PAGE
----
Five summer beach clubs to book now
Roula Khalaf, Editor of the FT, selects her favourite stories in this weekly newsletter.
Marinella magic on the Amalfi Coast
Borgo Santandrea made waves on the Amalfi Coast when it opened in 2021 (HTSI had the exclusive look). The 49-room hotel is a sleek stunner that has only gone from strength to strength since: the landscaping lush and mature, the restaurants serving dishes that showcase all the local highlights. But the ace up its sleeve has always been its private beach – one of the very few on this entire coast – and the adjacent beach club, Marinella, a chic fit-out of an old stone boat house, now gleaming with a cocktail bar and pizza kitchen.
This summer, BSA’s owners, brothers Salvatore and Maurizio Orlacchio, decided to open Marinella’s terrace restaurant in the evenings as well; and you don’t have to be a guest of the hotel to book. The long alfresco space glows with candle- and fairy-light; slick teak tables seat couples or parties as big as 20. You can cruise in on your boat at sunset for a cocktail by the water, then head upstairs to enjoy the menu of revisited classics, including a new Platonic ideal of aubergine parmigiana. borgosantandrea.it; rooms from €2,210; Marinella by booking only
A St Barths classic remade (and open to outside guests)
Eden Rock St Barths has been a destination on the Franco-Swedish Caribbean island since the days of Greta Garbo. Its beach, St Jean, is one of the prettiest on the island, the place to watch the Cessna Grand Caravans buzz into St Barths’ thrilling runway while sipping a frosé (the so-tacky-it’s fabulous rosé slushie).
This year, starting with the season in October, its newly revamped beach club and ER bar will be open (outside guests who want to book in for a morning, a lunch or an afternoon, will be able to do so from July to August). There are lounges, umbrellas and a beachside service; snorkelling kit and stand-up paddleboards; and the club’s rock raft for anyone who wants to swim for their reward. The menus go long on classics – seafood towers, oysters, tartares – as well as pizzas, burgers and the island’s best club sandwich. oetkercollection.com
Cornwall’s sweet coastal escape
Olga Polizzi is best known as the design director of Rocco Forte Hotels, the international collection overseen by her brother, Sir Rocco. On the side, she’s long been a respected hotelier in her own right: besides beautiful Tresanton in St Mawes, and Hotel Endsleigh in Dartmoor, which have been part of the Polizzi Collection – which she created with her daughter Alex – for over a decade, she more recently renovated and relaunched The Star, a 30-bedroom gem in the East Sussex Downs. Tresanton might be the Platonic ideal of the Cornish seaside hotel, with its mullioned windows and local art on the walls (it also has an 8m yacht, Pinuccia, for exploring the coast).
Now, the Polizzis have added the Beach Club at Hotel Tresanton, directly below the hotel, spread across three long terraces overlooking the rockpools of Tavern Beach, to which it has direct access. There are fresh juices – or craft beers, good wines and cocktails – and a straightforward lunch served from the grill. Smart blue and white umbrellas shade the tables and sun loungers – which, if summer 2023 continues as it’s started, may be in high demand. thepolizzicollection.com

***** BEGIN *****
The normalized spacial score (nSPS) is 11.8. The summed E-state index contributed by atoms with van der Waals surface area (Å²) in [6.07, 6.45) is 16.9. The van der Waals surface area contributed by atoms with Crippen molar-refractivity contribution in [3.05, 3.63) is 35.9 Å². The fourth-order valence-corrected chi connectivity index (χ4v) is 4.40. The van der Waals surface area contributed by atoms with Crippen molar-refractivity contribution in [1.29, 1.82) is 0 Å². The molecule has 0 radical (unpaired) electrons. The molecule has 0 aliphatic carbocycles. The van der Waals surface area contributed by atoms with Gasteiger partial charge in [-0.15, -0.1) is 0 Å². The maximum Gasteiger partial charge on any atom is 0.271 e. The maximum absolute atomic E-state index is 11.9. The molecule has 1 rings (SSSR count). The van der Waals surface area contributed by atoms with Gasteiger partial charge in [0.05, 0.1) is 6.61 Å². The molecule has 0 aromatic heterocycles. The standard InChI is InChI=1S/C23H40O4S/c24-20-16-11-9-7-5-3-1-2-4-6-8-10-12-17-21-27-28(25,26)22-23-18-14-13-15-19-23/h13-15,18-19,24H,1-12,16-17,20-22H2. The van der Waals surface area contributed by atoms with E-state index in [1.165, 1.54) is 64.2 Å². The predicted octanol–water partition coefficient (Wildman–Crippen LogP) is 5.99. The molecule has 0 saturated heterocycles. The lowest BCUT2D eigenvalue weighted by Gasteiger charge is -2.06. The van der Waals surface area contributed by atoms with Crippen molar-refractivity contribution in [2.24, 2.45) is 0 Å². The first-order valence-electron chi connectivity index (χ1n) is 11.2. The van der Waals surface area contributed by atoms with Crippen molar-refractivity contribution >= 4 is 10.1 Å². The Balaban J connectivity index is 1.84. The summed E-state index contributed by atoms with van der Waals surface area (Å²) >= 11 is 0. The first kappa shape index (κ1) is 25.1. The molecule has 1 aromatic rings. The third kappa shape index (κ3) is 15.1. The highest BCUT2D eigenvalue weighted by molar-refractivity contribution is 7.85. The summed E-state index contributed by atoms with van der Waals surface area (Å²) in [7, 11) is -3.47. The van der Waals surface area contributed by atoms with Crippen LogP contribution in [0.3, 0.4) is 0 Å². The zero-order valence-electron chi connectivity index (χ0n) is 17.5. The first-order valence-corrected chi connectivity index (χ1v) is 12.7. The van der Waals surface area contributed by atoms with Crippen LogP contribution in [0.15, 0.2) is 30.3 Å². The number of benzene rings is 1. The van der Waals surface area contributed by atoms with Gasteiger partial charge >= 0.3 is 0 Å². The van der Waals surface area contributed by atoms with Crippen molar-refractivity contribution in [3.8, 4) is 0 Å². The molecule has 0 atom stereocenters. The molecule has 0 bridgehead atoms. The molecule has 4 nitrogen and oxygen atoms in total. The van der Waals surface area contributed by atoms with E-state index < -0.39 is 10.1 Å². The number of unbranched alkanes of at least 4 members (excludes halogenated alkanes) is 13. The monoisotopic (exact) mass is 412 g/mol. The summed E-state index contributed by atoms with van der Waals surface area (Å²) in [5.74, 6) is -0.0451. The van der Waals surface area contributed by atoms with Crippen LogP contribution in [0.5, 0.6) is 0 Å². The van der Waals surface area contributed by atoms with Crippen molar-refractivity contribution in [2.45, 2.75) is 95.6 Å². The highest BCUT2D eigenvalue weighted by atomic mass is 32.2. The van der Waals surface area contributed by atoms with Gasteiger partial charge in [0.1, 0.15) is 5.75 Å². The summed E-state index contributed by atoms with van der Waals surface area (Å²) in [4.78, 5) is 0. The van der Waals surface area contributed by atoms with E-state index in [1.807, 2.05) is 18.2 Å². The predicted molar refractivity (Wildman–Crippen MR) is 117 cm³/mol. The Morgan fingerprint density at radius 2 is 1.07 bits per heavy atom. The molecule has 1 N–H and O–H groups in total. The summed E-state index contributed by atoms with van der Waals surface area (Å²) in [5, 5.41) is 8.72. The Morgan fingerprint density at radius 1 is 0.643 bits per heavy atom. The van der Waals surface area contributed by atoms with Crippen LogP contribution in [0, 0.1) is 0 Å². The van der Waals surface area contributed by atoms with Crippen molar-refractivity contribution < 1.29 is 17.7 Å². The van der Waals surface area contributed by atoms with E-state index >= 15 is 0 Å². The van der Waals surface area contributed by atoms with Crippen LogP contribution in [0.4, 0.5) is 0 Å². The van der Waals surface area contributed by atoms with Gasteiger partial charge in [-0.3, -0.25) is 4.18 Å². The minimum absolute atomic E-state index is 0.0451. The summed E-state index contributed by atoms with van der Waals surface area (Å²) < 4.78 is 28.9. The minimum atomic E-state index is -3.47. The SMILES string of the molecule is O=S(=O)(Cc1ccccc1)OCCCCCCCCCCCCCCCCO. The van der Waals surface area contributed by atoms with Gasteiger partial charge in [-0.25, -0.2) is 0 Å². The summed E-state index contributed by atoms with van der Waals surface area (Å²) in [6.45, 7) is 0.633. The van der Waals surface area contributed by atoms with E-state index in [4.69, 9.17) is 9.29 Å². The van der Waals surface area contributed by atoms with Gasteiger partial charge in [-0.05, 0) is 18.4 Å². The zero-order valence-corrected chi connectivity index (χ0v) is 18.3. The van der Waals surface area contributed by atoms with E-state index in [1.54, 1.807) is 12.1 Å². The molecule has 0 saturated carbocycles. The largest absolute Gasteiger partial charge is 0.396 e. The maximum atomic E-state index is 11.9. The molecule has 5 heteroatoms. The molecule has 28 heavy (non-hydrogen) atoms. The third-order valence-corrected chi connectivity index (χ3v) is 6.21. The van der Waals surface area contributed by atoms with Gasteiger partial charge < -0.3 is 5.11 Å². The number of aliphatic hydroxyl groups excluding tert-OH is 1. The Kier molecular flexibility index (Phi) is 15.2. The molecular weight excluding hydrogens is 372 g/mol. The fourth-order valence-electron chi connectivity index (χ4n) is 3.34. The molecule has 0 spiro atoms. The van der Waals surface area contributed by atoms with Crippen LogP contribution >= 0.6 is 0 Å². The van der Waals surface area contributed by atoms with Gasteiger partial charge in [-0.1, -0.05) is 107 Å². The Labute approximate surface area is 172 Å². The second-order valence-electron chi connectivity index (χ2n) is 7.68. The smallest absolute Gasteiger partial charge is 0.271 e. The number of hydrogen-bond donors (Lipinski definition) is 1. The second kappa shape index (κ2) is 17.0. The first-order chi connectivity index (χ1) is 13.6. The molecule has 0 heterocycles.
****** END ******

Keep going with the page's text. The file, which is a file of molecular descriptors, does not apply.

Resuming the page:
Beaching sustainably on Bali
Bali in 2023 is a love-or-hate proposition: a terrible, overdeveloped place to some, still a haven of natural beauty and spiritual succour for others. The latter team knows to follow the subtle migrations of locals and longtime expats, as and when they shift their own centres of social gravity: once upon a time the beachside town to be was Kuta, then it became Seminyak; these days it’s Canggu and its western neighbour, Pererenan. Opened in 2022 on Batu Belig Beach, the point where Seminyak segues into Canggu, is Mari, which proposes a new version of “Little Bali” – the quiet, low-key destination of old.
The bamboo pavilions and restaurant are the work of Elora Hardy, whose architectural firm, Ibuku, has pioneered the use of one of nature’s strongest and most sustainable materials in building, here and abroad; all the other materials she has selected, from driftwood to copper roofing, reflect local culture and craftsmanship. The layered patios recall the rolling landscapes of the rice terraces in the island’s centre; there is an enormous, undulating infinity pool, bales and loungers, and a very grown-up menu that blends Japanese and Mediterranean influences. Beach clubs on Bali are their own thing, with day-into-night DJs and, invariably, one or two influencers in the wild, furiously posing and snapping. Mari, being a bit more spacious than most, offers a few corners to live the experience minus the full force of that madness. maribeachclub.com
Bondi Beach for the people
A few years back, a local developer submitted proposals for permission to open a private, Italian-style bathing club and restaurant on Bondi. Plans to rope off a section of the country’s most iconic beach for the exclusive use of cashed-up people met, not surprisingly, vigorous pushback, and approvals are still pending. In the meantime, a far more fitting way to live the real Bondi life has appeared: almost 100 years after first opening, Bondi Pavilion has undergone an A$48mn (about £30mn) refurbishment.
It reopened late last year with a series of cultural spaces open to the public. This year, it’s adding eating and drinking venues, starting with Promenade, a multi-concept indoor-outdoor destination overseen by Chris Benedet, a chef who’s logged stints at some of the city’s top tables (Monopole, Rockpool and most recently Cirrus, in the Barangaroo dining “precinct”, in the city’s west). The food is ambitious, the interiors Vogue Living-ready; but there’s still a walk-in-off-the-sand factor (to what’s called the Front Yard Bar) that keeps things real. promenadebondibeach.com, bondipavilion.com.au